Apple vs. FBI: Who’s really winning in the court of public opinion?

“In a battle as heated as Apple vs. FBI, the poll results aren’t going to match and the headlines will sometimes conflict as both sides try to win their war of words,” Levi Sumagaysay reports for The Mercury News. “A new Reuters poll says more people support Apple in its refusal to comply with a court order to help the FBI unlock the San Bernardino killer’s iPhone, which is the opposite of what a Pew Research poll found. Both surveys involved about 1,000 or so U.S. adults, and both were conducted around the same time.”

“Reuters says 46 percent of respondents agreed with Apple, 35 percent disagreed and 20 percent didn’t know. The Pew poll found that 51 percent thought Apple should unlock the iPhone, 38 percent thought the company shouldn’t and 11 percent had no opinion,” Sumagaysay reports. “Reuters said its poll provided participants with more information, including stating Apple’s position and saying that ‘complying with the request would set a precedent.'”

“At least one person who’s been directly affected is now undecided about whose side he’s on. Reuters spoke with Salihin Kondoker, whose wife was shot in the attack and is in recovery. At first, he thought Apple should help unlock the iPhone, but he now says he’s undecided,” Sumagaysay reports. “‘I use Apple phones,’ he told Reuters. ‘So I want to keep my information confidential, keep my information private so it should not be accessed by anyone — not even law enforcement officers,'” Sumagaysay reports. “”

Read more in the full article here.

MacDailyNews Take: Kondoker doesn’t sound undecided to us. It doesn’t get much more decisive than that.

Those who would give up essential liberty to purchase a little temporary safety deserve neither liberty nor safety. – Benjamin Franklin, Historical Review of Pennsylvania, 1759

How Apple could be punished for defying the U.S. government demand to hack iPhone – February 24, 2016
Smattering of protesters gather to support Apple in iPhone fight against U.S. government – February 24, 2016
Apple is losing the PR war with the U.S. government – February 24, 2016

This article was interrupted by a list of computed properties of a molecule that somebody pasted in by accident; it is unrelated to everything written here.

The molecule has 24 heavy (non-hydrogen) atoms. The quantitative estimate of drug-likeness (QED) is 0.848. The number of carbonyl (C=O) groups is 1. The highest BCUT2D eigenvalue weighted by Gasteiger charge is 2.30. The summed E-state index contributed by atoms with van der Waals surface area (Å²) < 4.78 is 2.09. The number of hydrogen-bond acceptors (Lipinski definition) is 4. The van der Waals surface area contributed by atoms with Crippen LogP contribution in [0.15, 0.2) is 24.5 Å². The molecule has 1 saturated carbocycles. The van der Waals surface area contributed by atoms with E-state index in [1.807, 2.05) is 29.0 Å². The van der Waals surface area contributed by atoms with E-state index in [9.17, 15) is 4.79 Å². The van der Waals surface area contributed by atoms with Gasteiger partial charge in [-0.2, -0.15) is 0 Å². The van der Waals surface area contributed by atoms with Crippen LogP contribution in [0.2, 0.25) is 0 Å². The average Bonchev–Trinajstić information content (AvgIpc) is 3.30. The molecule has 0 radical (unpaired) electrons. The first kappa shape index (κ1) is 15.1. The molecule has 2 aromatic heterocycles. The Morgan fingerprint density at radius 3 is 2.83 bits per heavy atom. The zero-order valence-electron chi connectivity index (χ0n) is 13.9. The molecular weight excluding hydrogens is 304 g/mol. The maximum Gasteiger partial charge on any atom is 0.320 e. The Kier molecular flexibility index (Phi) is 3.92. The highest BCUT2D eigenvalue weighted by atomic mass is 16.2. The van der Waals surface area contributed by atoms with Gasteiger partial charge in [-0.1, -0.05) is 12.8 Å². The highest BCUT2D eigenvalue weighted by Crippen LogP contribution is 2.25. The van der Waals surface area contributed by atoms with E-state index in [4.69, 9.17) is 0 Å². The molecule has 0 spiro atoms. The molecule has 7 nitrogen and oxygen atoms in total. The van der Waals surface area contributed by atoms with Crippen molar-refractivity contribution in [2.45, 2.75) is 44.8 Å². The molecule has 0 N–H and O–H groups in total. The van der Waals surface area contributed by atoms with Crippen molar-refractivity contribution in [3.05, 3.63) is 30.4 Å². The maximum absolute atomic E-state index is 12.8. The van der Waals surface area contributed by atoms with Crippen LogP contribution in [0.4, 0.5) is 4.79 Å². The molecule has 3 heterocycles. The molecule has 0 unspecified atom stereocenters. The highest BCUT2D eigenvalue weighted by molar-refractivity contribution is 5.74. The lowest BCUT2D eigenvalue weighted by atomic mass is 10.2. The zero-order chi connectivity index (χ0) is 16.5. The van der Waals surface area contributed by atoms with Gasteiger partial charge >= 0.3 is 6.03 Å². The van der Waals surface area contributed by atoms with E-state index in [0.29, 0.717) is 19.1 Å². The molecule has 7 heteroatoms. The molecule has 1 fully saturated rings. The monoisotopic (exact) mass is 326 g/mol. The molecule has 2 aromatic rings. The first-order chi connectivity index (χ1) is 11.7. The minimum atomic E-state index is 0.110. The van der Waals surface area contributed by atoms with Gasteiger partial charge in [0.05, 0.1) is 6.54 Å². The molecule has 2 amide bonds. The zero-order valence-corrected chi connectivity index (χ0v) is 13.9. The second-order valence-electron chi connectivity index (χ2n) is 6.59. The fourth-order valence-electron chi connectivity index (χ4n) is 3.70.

Pew survey: More than half of Americans think Apple should comply with FBI – February 22, 2016
U.S. Representative Darrell Issa on Apple vs. FBI: Very scary when your government wants to know more about you – February 24, 2016
Apple: The U.S. Congress, not the courts, must decide iPhone access fight – February 24, 2016
Apple’s fight with U.S. could speed development of devices impervious to government intrusion – February 24, 2016
Apple to argue that FBI court order violates its free-speech rights – February 24, 2016
Apple, the U.S. government, and security – February 24, 2016
Congressman Ted Lieu asks FBI to drop demand that Apple hack iPhones – February 23, 2016
In the fight to hack iPhones, the U.S. government has more to lose than Apple – February 23, 2016
Here are the 12 other cases where the U.S. government has demanded Apple help it hack into iPhones – February 23, 2016
John McAfee blasts FBI for ‘illiterate’ order to create Apple iPhone backdoor – February 23, 2016
Some family members of San Bernardino victims back U.S. government – February 23, 2016
Apple supporters to rally worldwide today against U.S. government demand to unlock iPhone – February 23, 2016
U.S. government seeks to force Apple to extract data from a dozen more iPhones – February 23, 2016
Apple CEO Cook: They’d have to cart us out in a box before we’d create a backdoor – February 22, 2016
Tim Cook’s memo to Apple employees: ‘This case is about more than a single phone’ – February 22, 2016
Obama administration: We’re only demanding Apple hack just one iPhone – February 17, 2016


  1. People need to understand that this is not just an “Apple vs. FBI” battle, even though Apple is the one currently carrying the torch of freedom. The decision that comes out of this case will affect all devices from all manufacturers.

    It affects Apple more because Apple is committed to consumer privacy. Others, like Google/Alphabet, have made some me-too comments about privacy in order to look better to the public. However, in truth, they mine personal data to the hilt and probably secretly welcome the idea of a government-mandated back door into everyone’s data.

    This issue is much bigger than Apple, but I am glad to have a company like Apple on my side.

  2. I wonder how the support Apple vs support FBI relates to phone ownership.

    It could be a case of, “As long as it’s not my phone.” If that’s the situation, then support could be 100% Apple.

    Maybe the question should be, “Should the FBI be able to add a back door to your phone or hack your phone, without your consent?” Then we should see a different statistic.

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